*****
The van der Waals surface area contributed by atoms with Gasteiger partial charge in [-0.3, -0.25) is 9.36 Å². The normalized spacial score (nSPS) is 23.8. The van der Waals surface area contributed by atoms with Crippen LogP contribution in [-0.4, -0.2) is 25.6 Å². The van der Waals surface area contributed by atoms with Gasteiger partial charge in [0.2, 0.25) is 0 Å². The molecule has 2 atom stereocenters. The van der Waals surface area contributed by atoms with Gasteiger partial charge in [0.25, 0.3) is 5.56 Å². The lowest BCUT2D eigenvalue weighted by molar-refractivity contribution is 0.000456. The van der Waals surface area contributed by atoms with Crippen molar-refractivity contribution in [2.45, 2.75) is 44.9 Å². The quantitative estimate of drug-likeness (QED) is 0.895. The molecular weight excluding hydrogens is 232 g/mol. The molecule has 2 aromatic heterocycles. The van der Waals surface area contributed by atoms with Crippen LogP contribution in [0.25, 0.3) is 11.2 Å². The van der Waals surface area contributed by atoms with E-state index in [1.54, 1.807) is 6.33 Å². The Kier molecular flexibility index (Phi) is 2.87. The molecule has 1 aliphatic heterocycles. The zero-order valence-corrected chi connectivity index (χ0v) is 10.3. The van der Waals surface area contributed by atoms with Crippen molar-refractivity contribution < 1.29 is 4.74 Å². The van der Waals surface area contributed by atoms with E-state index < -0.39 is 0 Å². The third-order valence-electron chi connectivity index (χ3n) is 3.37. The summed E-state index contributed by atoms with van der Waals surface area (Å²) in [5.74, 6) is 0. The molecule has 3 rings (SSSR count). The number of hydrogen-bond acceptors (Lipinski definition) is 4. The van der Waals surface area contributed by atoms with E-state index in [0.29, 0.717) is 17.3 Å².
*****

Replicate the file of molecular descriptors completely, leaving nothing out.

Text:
The van der Waals surface area contributed by atoms with Gasteiger partial charge in [-0.3, -0.25) is 9.36 Å². The normalized spacial score (nSPS) is 23.8. The van der Waals surface area contributed by atoms with Crippen LogP contribution in [-0.4, -0.2) is 25.6 Å². The van der Waals surface area contributed by atoms with Gasteiger partial charge in [0.2, 0.25) is 0 Å². The molecule has 2 atom stereocenters. The van der Waals surface area contributed by atoms with Gasteiger partial charge in [0.25, 0.3) is 5.56 Å². The lowest BCUT2D eigenvalue weighted by molar-refractivity contribution is 0.000456. The van der Waals surface area contributed by atoms with Crippen molar-refractivity contribution in [2.45, 2.75) is 44.9 Å². The quantitative estimate of drug-likeness (QED) is 0.895. The molecular weight excluding hydrogens is 232 g/mol. The molecule has 2 aromatic heterocycles. The van der Waals surface area contributed by atoms with Crippen LogP contribution in [0.25, 0.3) is 11.2 Å². The van der Waals surface area contributed by atoms with E-state index in [1.54, 1.807) is 6.33 Å². The Kier molecular flexibility index (Phi) is 2.87. The molecule has 1 aliphatic heterocycles. The zero-order valence-corrected chi connectivity index (χ0v) is 10.3. The van der Waals surface area contributed by atoms with Crippen molar-refractivity contribution < 1.29 is 4.74 Å². The van der Waals surface area contributed by atoms with E-state index < -0.39 is 0 Å². The third-order valence-electron chi connectivity index (χ3n) is 3.37. The summed E-state index contributed by atoms with van der Waals surface area (Å²) in [5.74, 6) is 0. The molecule has 3 rings (SSSR count). The number of hydrogen-bond acceptors (Lipinski definition) is 4. The van der Waals surface area contributed by atoms with E-state index in [0.29, 0.717) is 17.3 Å².